Brexit Imperils May’s Compassionate Conservatism

The cost of Britain’s exit from the European Union doesn’t leave much extra for those who are “just about managing”.

British prime minister Theresa May answers questions in the House of Commons in London, England, July 20
British prime minister Theresa May answers questions in the House of Commons in London, England, July 20 (UK Parliament/Jessica Taylor)

British prime minister Theresa May has said helping those on middle incomes who are “just about managing” is her top priority.

The trouble, as became clear from Philip Hammond’s Autumn Statement on Wednesday, is that her government doesn’t have the money — and that’s because of the uncertainty surrounding Brexit.

In his biannual report to Parliament about the nation’s finances, the chancellor said that growth next year will come down from its original forecast of 2.2 percent to 1.4 percent.

Growth is likely to be lower in 2018 as well: down from 2.1 to 1.7 percent.

Not until 2019, when Britain must leave the European Union, is the economy projected to return to its original growth path.

As a result, borrowing will be higher. Whereas an £11 billion surplus was originally projected for the end of this Parliament, there will now be a deficit of £20.7 billion.

The national debt, as a share of gross domestic product, will peak at 90 percent in the 2017-18 fiscal year. Pre-Brexit forecasts had it down to 81 percent by then.

Puny

Hammond could nevertheless announce some measures to help low- to medium-income households who are struggling to make ends meet.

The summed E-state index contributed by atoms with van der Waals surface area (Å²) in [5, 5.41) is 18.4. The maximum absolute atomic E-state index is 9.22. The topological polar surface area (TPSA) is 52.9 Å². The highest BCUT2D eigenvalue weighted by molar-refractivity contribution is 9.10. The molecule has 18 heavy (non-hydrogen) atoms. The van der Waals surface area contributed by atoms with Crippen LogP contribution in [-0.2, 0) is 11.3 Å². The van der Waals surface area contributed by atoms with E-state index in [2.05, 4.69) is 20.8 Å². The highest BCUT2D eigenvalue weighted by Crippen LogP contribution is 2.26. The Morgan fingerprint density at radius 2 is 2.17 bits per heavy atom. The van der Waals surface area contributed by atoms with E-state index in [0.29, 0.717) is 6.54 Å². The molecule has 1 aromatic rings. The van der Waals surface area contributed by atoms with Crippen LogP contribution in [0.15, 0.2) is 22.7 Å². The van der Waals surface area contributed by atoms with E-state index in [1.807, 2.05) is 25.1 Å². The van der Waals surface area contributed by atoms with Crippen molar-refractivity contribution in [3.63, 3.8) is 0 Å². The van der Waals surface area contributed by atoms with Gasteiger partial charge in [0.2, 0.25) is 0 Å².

Fuel duty is frozen for the seventh year in a row. The lowest tax threshold will be raised from £11,500 to £12,500. The minimum wage is raised from £7.20 to £7.50 per hour (a smaller increase than expected). And the government will spend £3.7 billion more on housing, including on the construction of affordable homes.

It’s not nothing. But it’s not exactly the break squeezed middle incomes have been waiting for either.

Middle way

May’s challenge is to find a middle way for Conservatives between the big-city liberalism of Hammond’s predecessor, George Osborne, and the Tory paternalism of the past.

She believes the voters her party needs to reach are ordinary working- and middle class; people of modest means, but who work hard and want to give their children the best start in life they can.

Hence one of her first policies was to allow the expansion of grammar schools, which limit entry to high-performing pupils. There was little educational need for it, but it signaled to voters who want their children to get ahead in life that she is on their side.

This more Christian democrat-like vision is a departure from the line of May’s predecessor, David Cameron, and his deputy, Osborne, who — despite being far more flexible on fiscal consolidation than their detractors allowed — emphasized deficit reduction and the need to make Britain more competitive in a global economy.

Brexit makes it more difficult to abandon the Cameron-Osborne plan. Businesses are already anxious about what will happen if Britain leaves the European single market. This is not the time to add to their woes. That is why Hammond kept corporate tax cuts on course: They will fall to 17 percent by 2020.

If the cost of Brexit mounts, expect the burden to fall where it always does: the middle incomes who are the backbone of the British economy.